Faith Shearin has won the Young Adult Leapfrog Global Fiction Prize for both of her entries Lost River, 1918 and Horse Latitudes.
The annual prize is run jointly by UK indie Can of Worms and New York-based Leapfrog Press. The winner receives a publishing contract and an advance. Lost River, 1918 will be published first in August 2022 with Horse Latitudes to follow in spring 2023.
Judging the finalists, author Anthony McGowan said Lost River, 1918 was "an extraordinary work of art". He added: "It is a story of death and rebirth, borrowing from myth and fairy tale, but also conjuring up literary texts from Frankenstein and Dracula, from southern gothic to magical realism. Yet it remains entirely itself, not quite like anything else I’ve read. The prose is rich and delicate, the characters memorable, the story immersive. It has the feel of an instant classic.”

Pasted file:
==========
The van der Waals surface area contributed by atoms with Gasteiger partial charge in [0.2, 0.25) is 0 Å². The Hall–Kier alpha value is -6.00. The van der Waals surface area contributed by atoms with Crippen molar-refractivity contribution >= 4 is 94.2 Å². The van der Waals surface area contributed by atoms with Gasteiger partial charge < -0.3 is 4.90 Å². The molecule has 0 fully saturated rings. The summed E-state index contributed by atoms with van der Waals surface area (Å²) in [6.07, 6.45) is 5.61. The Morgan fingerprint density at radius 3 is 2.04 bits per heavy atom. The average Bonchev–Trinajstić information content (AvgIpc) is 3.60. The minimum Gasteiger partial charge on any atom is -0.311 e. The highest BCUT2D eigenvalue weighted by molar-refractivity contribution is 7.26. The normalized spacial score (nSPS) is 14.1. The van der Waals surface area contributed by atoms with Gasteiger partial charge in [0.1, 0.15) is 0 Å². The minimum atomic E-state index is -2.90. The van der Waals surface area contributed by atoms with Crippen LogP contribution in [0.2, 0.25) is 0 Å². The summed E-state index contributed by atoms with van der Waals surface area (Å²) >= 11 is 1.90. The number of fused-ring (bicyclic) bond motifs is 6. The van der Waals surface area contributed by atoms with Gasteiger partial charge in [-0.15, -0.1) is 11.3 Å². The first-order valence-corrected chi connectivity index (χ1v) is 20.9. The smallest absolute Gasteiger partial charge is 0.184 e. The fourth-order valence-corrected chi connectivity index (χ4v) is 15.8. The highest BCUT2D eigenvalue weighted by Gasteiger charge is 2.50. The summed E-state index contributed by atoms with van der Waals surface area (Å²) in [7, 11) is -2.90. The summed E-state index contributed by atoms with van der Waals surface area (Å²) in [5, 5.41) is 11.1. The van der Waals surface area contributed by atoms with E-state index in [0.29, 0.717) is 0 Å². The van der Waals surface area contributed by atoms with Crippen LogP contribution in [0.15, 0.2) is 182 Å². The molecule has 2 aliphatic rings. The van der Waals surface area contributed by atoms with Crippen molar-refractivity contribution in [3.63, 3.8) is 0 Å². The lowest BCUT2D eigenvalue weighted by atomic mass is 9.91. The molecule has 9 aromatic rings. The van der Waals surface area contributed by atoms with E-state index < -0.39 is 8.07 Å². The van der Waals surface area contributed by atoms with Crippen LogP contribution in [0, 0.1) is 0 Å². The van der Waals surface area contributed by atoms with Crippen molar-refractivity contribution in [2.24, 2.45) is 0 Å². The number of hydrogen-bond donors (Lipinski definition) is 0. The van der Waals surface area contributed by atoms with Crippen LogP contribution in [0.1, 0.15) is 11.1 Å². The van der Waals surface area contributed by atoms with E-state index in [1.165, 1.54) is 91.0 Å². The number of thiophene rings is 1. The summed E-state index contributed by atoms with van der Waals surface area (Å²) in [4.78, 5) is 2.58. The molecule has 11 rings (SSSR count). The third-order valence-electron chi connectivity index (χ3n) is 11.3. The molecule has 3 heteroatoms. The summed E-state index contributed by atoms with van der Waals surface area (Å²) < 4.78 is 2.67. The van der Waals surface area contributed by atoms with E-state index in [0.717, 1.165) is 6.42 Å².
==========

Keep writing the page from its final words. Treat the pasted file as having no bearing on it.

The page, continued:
Publisher, Tobias Steed, said: “In a year when we see the word unprecedented being overused, here we are in unprecedented times, we’ve had joint winners before but not from the same author. With anonymized judging anything is possible, and Anthony was pretty well evenly split on his appraisal of Faith’s entries. We could have had a casting vote for one or other of the titles, but truth be told, we want to publish both, and feel both deserve the accolade of winning the inaugural YA middle-grade category of the Leapfrog Global Fiction prize."
Shearin is an award-winning poet and the author of six previous books of poetry. She has received awards from Yaddo, the National Endowment for the Arts, the Barbara Deming Memorial Fund, and the Fine Arts Work Center in Provincetown. This is her first published fiction.
- Can of Worms and Leapfrog to collaborate on Global Fiction Prize
- Leapfrog Global Fiction Prize split into adult and YA categories
- UEL launches writers prize for young adults
- 'Tantalising new voice' Anderson wins Leapfrog Prize
- New Women's Prize longlist fee could pose 'serious barrier to entry', fear indies